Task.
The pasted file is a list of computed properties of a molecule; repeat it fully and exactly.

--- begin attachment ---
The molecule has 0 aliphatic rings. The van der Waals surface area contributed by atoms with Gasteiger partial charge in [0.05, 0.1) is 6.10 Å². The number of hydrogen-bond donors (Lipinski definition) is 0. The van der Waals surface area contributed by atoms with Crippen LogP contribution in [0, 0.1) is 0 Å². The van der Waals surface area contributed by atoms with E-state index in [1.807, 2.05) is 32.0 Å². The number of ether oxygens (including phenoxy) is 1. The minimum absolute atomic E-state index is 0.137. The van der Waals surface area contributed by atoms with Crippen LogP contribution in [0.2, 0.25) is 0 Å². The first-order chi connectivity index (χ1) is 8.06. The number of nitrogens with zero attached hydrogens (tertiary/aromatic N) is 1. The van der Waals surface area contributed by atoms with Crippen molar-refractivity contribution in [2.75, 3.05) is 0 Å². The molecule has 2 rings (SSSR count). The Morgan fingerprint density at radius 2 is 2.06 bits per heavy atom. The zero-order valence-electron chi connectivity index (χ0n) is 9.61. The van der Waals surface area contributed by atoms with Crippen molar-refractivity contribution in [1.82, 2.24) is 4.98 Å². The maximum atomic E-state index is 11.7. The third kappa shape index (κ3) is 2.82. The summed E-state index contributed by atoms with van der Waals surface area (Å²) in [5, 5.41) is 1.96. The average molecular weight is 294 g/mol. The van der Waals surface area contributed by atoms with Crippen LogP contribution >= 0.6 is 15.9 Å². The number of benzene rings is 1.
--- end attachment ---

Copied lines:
The molecule has 0 aliphatic rings. The van der Waals surface area contributed by atoms with Gasteiger partial charge in [0.05, 0.1) is 6.10 Å². The number of hydrogen-bond donors (Lipinski definition) is 0. The van der Waals surface area contributed by atoms with Crippen LogP contribution in [0, 0.1) is 0 Å². The van der Waals surface area contributed by atoms with E-state index in [1.807, 2.05) is 32.0 Å². The number of ether oxygens (including phenoxy) is 1. The minimum absolute atomic E-state index is 0.137. The van der Waals surface area contributed by atoms with Crippen LogP contribution in [0.2, 0.25) is 0 Å². The first-order chi connectivity index (χ1) is 8.06. The number of nitrogens with zero attached hydrogens (tertiary/aromatic N) is 1. The van der Waals surface area contributed by atoms with Crippen molar-refractivity contribution in [2.75, 3.05) is 0 Å². The molecule has 2 rings (SSSR count). The Morgan fingerprint density at radius 2 is 2.06 bits per heavy atom. The zero-order valence-electron chi connectivity index (χ0n) is 9.61. The van der Waals surface area contributed by atoms with Crippen molar-refractivity contribution in [1.82, 2.24) is 4.98 Å². The maximum atomic E-state index is 11.7. The third kappa shape index (κ3) is 2.82. The summed E-state index contributed by atoms with van der Waals surface area (Å²) in [5, 5.41) is 1.96. The average molecular weight is 294 g/mol. The van der Waals surface area contributed by atoms with Crippen LogP contribution >= 0.6 is 15.9 Å². The number of benzene rings is 1.